Pharmacy staff play an important role in treating these conditions by recommending OTC medicines and offering self care advice. A Community Pharmacy Management of Minor Illnesses report recently showed 30 per cent of people who come into pharmacy directly are seeking help for upper respiratory tract infections such as coughs and colds.
“This means it is really important that [pharmacy staff] are kept up to date with treatment guidelines and know when to refer their patients to the GP,” says Lindsey Tier, senior marketing manager for Ultra Chloraseptic.
One example is in the management of sore throats. These are very often viral in origin and therefore should not be treated with antibiotics or prescription medication, she explains. Over-the-counter medication such as sprays and lozenges should be considered alongside other pain relief options. “Rather than let it continue and let it have a debilitating effect, treat it as soon as you start to suffer,” Lindsey advises.
Though pharmacies delivered over one million flu vaccinations since 1 September – more than the total number delivered through pharmacy last year, which stood at 950,765 – the flu season is only just beginning.
While pharmacies will have helped a wide range of customers receive their flu vaccine already, there are undoubtedly still some people who may need it and so it’s important to maintain vigilance with identifying people who may be eligible.
The main flu season runs until March, says Gordon, who points out that pregnant women who have only recently become pregnant and missed the original target period for vaccines should be identified.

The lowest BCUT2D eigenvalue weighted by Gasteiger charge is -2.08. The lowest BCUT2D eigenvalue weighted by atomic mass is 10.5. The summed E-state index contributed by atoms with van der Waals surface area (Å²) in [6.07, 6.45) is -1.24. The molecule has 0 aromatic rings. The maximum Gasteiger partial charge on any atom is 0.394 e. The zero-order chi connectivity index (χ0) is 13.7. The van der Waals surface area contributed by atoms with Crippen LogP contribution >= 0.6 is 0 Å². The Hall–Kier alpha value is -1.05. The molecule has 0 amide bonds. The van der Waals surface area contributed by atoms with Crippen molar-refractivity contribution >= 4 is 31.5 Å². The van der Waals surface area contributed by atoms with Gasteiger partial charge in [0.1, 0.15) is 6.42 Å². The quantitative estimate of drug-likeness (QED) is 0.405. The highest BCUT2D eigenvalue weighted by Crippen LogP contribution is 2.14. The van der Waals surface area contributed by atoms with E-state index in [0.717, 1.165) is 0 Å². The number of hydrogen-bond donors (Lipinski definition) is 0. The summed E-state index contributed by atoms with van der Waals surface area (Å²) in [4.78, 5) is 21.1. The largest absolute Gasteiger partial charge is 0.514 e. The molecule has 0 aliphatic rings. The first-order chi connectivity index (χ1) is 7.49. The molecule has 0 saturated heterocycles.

“We have to talk about how to stop getting the colds or flu in the first place,” Gordon adds, highlighting the link between healthy living and cold prevention. “This ties in very nicely with the healthy living champions we all have now, and making sure [customers] are getting their five portions of fruit and veg a day, and getting exercise,” he says.
Taking the opportunity to speak to customers about improving their general health to avoid common winter ailments is a great way to give them the confidence to come back to the pharmacy, especially if they want to make additional health improvements in the New Year.
Gordon says he offers people advice on smoking cessation in the run up to Christmas as many people plan on quitting in the New Year. “People ask a lot about e-cigarettes and we will let them know about a traditional patch or gum as well,” he says.
Letting customers know they can come to the pharmacy for healthy living advice could pave the way to them making some real, healthy changes to their lives come the New Year.
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Despite the negative impact overeating can have on the body, pharmacy staff should take care that customers are not tempted to ‘detox’ in the New Year
Originally Published by Training Matters